Friday, May 10, 2024

Peter Rabe’s The Box

Peter Rabe’s The Box is a 1962 hardboiled crime novel with a tropical setting and maybe a dash of noir.

Peter Rabe (1921-1990) was an American pulp crime writer who deserves to be better remembered.

The Box begins with a man in a box. It’s a packing crate to be precise. His name is Quinn. He’s a lawyer and a racketeer. The box is a punishment. The idea is you put a guy in a packing crate in New York. The crate is put on a freighter. The guy has plenty of food and water but he’s in the box in complete darkness lying in his own filth. After going right around the world the crate arrives back in New York. By that time the guy has learnt his lesson and he’ll be a good boy in future.

Quinn only gets as far as a small city in North Africa, a city named Okar. Someone has noticed that the box doesn’t smell so good so it gets opened. And there’s Quinn. Alive, but not very happy.

Quinn recovers but he has two problems. He has no papers, and he has no money.

Okar is run by Remal. Remal is the mayor and controls every other public office. This is his town. He has some nice rackets going, small-time smuggling mostly but profitable. He doesn’t want anyone around who might make waves. He likes Quinn and he has no wish to do him any harm. He just wants him to leave.

Leaving would be sensible but Quinn is stubborn, and then there’s Beatrice. She’s Remal’s woman but there’s a definite attraction between Quinn and Beatrice. If Quinn stays he’ll need to earn a living and the only way he knows how to make a living is dishonestly. That means muscling in on Remal’s rackets. That could cause problems, and it does.

While there’s a good plot here the main focus is on Quinn’s psychology. When he got out of the box he found he’d lost his touch. His edge. All the habits that had made him such a smoother operator. He wants to get those things back, so he can go back to being the man he was. But there’s a niggling doubt. Maybe the man he was wasn’t so great. Maybe he’d been in a box his whole life, a box of his own making. Maybe he needs to get out of that box.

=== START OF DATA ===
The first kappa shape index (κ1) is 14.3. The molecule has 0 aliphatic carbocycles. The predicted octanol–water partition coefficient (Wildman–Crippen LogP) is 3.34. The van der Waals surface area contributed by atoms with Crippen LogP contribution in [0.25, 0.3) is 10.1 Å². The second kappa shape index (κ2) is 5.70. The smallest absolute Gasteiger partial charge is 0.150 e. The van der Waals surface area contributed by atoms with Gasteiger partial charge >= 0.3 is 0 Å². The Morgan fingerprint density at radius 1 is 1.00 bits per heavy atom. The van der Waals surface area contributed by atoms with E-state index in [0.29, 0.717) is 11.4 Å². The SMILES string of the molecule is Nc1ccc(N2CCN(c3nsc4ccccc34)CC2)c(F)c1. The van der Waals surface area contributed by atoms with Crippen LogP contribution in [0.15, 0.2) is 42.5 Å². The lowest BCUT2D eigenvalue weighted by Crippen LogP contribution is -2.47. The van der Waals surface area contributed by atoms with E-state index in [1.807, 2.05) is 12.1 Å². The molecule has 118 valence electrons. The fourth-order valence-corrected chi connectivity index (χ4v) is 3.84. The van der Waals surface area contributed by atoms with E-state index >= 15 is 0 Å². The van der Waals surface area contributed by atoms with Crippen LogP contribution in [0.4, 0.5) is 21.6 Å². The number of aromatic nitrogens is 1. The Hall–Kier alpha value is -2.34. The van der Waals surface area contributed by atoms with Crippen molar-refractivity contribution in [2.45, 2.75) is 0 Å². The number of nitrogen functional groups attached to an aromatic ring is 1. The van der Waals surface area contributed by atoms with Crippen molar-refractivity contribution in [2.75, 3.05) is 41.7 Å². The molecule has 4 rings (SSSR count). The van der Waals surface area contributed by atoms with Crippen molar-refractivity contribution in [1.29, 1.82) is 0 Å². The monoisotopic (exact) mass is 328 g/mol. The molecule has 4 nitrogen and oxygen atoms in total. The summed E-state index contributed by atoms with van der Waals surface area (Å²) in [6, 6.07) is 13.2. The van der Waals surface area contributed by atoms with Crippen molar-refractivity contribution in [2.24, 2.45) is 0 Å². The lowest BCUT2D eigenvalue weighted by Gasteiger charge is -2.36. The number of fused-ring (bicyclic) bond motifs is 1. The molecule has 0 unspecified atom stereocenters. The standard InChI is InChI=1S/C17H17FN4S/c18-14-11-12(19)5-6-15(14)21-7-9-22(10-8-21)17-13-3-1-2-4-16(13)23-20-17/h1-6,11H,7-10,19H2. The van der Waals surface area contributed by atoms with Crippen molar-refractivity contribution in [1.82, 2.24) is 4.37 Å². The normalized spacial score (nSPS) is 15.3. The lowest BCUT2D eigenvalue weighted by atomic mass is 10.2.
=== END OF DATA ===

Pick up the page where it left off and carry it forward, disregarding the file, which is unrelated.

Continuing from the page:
It’s important to note that Quinn has choices. Unlike most noir protagonists he is not trapped. What he has to do is to decide which choices to make.

There are no clear-cut heroes and villains. Quinn is a gangster but he’s not such a bad guy and he prefers to avoid violence. Remal is equally amoral but he’s a likeable rogue. Even the Sicilian gangsters who get involved at one stage are quite pleasant. Sure, they have to have guys rubbed out sometimes but it’s nothing personal, it’s just business. Whitfield, the shipping clerk who plays a key role in Okar and in the story, just wants to avoid anything unpleasant. He just goes with the flow. He’s the kind of character who would have been played by Wilfred Hyde-White had this story been filmed in the 60s.

There’s a nice atmosphere of tropical sleaze. There’s the quiet desperation and moral corruption of expatriates gone to seed.

Every character in the novel is corrupt but not evil. They’ve made easy soft choices.

There’s not much action but there is a little and there’s some decent suspense at the end.

Is it noir fiction? Perhaps, if you define noir fiction broadly enough. I’d prefer to think of it as hardboiled crime. Either way it’s a very good entertaining read. Highly recommended.

Stark House have paired this one with Rabe’s 1957 novel Journey Into Terror in a two-novel paperback edition.

I’ve also reviewed Peter Rabe’s excellent 1955 hardboiled thriller Stop This Man!

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